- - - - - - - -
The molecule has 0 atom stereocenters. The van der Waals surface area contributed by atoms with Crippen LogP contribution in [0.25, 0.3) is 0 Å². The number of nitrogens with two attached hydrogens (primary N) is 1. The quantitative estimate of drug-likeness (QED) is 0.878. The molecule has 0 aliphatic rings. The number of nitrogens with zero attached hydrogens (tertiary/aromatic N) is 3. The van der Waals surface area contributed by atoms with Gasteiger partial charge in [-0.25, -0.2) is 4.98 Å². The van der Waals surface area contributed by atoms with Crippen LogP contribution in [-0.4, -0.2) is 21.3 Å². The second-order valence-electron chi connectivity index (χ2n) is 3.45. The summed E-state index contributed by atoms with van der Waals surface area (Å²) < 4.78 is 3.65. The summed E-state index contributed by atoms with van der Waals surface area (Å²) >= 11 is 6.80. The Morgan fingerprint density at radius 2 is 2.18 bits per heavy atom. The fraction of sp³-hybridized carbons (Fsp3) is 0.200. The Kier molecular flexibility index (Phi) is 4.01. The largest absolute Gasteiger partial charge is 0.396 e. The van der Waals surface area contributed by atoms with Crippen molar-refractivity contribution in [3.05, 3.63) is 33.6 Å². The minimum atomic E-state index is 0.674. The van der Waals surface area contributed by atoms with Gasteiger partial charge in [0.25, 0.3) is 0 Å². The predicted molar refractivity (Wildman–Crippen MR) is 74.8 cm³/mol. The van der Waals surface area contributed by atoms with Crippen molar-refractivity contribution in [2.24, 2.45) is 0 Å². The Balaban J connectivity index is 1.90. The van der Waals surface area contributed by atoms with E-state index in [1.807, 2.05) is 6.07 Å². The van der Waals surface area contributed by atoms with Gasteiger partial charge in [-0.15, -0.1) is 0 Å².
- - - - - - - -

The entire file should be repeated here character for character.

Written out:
The molecule has 0 atom stereocenters. The van der Waals surface area contributed by atoms with Crippen LogP contribution in [0.25, 0.3) is 0 Å². The number of nitrogens with two attached hydrogens (primary N) is 1. The quantitative estimate of drug-likeness (QED) is 0.878. The molecule has 0 aliphatic rings. The number of nitrogens with zero attached hydrogens (tertiary/aromatic N) is 3. The van der Waals surface area contributed by atoms with Gasteiger partial charge in [-0.25, -0.2) is 4.98 Å². The van der Waals surface area contributed by atoms with Crippen LogP contribution in [-0.4, -0.2) is 21.3 Å². The second-order valence-electron chi connectivity index (χ2n) is 3.45. The summed E-state index contributed by atoms with van der Waals surface area (Å²) < 4.78 is 3.65. The summed E-state index contributed by atoms with van der Waals surface area (Å²) >= 11 is 6.80. The Morgan fingerprint density at radius 2 is 2.18 bits per heavy atom. The fraction of sp³-hybridized carbons (Fsp3) is 0.200. The Kier molecular flexibility index (Phi) is 4.01. The largest absolute Gasteiger partial charge is 0.396 e. The van der Waals surface area contributed by atoms with Crippen molar-refractivity contribution in [3.05, 3.63) is 33.6 Å². The minimum atomic E-state index is 0.674. The van der Waals surface area contributed by atoms with Gasteiger partial charge in [0.25, 0.3) is 0 Å². The predicted molar refractivity (Wildman–Crippen MR) is 74.8 cm³/mol. The van der Waals surface area contributed by atoms with Crippen molar-refractivity contribution in [2.24, 2.45) is 0 Å². The Balaban J connectivity index is 1.90. The van der Waals surface area contributed by atoms with E-state index in [1.807, 2.05) is 6.07 Å². The van der Waals surface area contributed by atoms with Gasteiger partial charge in [-0.15, -0.1) is 0 Å².